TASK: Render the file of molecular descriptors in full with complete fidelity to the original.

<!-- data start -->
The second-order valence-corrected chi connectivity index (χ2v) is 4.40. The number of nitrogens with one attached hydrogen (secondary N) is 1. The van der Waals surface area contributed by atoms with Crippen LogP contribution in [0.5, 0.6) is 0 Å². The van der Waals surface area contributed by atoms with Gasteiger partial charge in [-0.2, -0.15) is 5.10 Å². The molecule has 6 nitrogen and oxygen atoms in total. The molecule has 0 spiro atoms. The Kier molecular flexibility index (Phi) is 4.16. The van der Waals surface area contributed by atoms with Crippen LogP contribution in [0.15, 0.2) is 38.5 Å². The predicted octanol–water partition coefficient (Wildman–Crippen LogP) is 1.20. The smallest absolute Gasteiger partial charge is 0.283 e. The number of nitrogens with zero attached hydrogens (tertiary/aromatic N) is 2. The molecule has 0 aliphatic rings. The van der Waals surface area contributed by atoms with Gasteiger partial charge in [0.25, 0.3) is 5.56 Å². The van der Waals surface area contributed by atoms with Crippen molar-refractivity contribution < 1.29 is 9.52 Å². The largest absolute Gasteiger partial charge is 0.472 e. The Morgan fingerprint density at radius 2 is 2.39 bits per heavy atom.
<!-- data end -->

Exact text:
The second-order valence-corrected chi connectivity index (χ2v) is 4.40. The number of nitrogens with one attached hydrogen (secondary N) is 1. The van der Waals surface area contributed by atoms with Crippen LogP contribution in [0.5, 0.6) is 0 Å². The van der Waals surface area contributed by atoms with Gasteiger partial charge in [-0.2, -0.15) is 5.10 Å². The molecule has 6 nitrogen and oxygen atoms in total. The molecule has 0 spiro atoms. The Kier molecular flexibility index (Phi) is 4.16. The van der Waals surface area contributed by atoms with Crippen LogP contribution in [0.15, 0.2) is 38.5 Å². The predicted octanol–water partition coefficient (Wildman–Crippen LogP) is 1.20. The smallest absolute Gasteiger partial charge is 0.283 e. The number of nitrogens with zero attached hydrogens (tertiary/aromatic N) is 2. The molecule has 0 aliphatic rings. The van der Waals surface area contributed by atoms with Gasteiger partial charge in [0.25, 0.3) is 5.56 Å². The van der Waals surface area contributed by atoms with Crippen molar-refractivity contribution < 1.29 is 9.52 Å². The largest absolute Gasteiger partial charge is 0.472 e. The Morgan fingerprint density at radius 2 is 2.39 bits per heavy atom.